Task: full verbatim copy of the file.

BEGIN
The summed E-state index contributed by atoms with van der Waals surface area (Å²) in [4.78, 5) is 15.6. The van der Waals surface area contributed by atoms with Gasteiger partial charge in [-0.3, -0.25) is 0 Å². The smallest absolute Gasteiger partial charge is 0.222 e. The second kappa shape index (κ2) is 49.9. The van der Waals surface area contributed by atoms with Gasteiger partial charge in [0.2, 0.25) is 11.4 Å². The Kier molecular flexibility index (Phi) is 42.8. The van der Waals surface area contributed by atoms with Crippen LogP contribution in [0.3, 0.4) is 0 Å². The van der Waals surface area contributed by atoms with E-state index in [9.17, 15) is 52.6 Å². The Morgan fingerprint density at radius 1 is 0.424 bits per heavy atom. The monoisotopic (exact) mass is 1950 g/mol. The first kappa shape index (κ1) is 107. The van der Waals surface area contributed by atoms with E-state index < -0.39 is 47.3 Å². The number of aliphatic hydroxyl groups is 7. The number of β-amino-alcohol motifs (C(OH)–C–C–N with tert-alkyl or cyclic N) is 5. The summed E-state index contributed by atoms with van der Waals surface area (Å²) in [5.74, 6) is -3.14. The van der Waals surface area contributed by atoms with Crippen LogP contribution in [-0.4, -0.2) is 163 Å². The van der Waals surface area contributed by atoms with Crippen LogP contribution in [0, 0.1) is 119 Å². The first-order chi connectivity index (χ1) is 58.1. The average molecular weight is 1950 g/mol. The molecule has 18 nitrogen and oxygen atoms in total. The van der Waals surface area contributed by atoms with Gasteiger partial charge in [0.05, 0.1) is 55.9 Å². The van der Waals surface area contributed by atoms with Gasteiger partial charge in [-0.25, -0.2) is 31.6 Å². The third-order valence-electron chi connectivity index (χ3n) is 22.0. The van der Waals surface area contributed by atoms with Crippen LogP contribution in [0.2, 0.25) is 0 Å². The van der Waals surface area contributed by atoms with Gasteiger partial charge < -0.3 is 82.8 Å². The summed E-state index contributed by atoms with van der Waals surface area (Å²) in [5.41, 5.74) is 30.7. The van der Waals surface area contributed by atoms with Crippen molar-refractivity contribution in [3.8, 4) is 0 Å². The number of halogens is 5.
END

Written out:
The summed E-state index contributed by atoms with van der Waals surface area (Å²) in [4.78, 5) is 15.6. The van der Waals surface area contributed by atoms with Gasteiger partial charge in [-0.3, -0.25) is 0 Å². The smallest absolute Gasteiger partial charge is 0.222 e. The second kappa shape index (κ2) is 49.9. The van der Waals surface area contributed by atoms with Gasteiger partial charge in [0.2, 0.25) is 11.4 Å². The Kier molecular flexibility index (Phi) is 42.8. The van der Waals surface area contributed by atoms with Crippen LogP contribution in [0.3, 0.4) is 0 Å². The van der Waals surface area contributed by atoms with E-state index in [9.17, 15) is 52.6 Å². The Morgan fingerprint density at radius 1 is 0.424 bits per heavy atom. The monoisotopic (exact) mass is 1950 g/mol. The first kappa shape index (κ1) is 107. The van der Waals surface area contributed by atoms with E-state index < -0.39 is 47.3 Å². The number of aliphatic hydroxyl groups is 7. The number of β-amino-alcohol motifs (C(OH)–C–C–N with tert-alkyl or cyclic N) is 5. The summed E-state index contributed by atoms with van der Waals surface area (Å²) in [5.74, 6) is -3.14. The van der Waals surface area contributed by atoms with Crippen LogP contribution in [-0.4, -0.2) is 163 Å². The van der Waals surface area contributed by atoms with Crippen LogP contribution in [0, 0.1) is 119 Å². The first-order chi connectivity index (χ1) is 58.1. The average molecular weight is 1950 g/mol. The molecule has 18 nitrogen and oxygen atoms in total. The van der Waals surface area contributed by atoms with Gasteiger partial charge in [0.05, 0.1) is 55.9 Å². The van der Waals surface area contributed by atoms with Gasteiger partial charge in [-0.25, -0.2) is 31.6 Å². The third-order valence-electron chi connectivity index (χ3n) is 22.0. The van der Waals surface area contributed by atoms with Crippen LogP contribution in [0.2, 0.25) is 0 Å². The van der Waals surface area contributed by atoms with Gasteiger partial charge < -0.3 is 82.8 Å². The summed E-state index contributed by atoms with van der Waals surface area (Å²) in [5.41, 5.74) is 30.7. The van der Waals surface area contributed by atoms with Crippen molar-refractivity contribution in [3.8, 4) is 0 Å². The number of halogens is 5.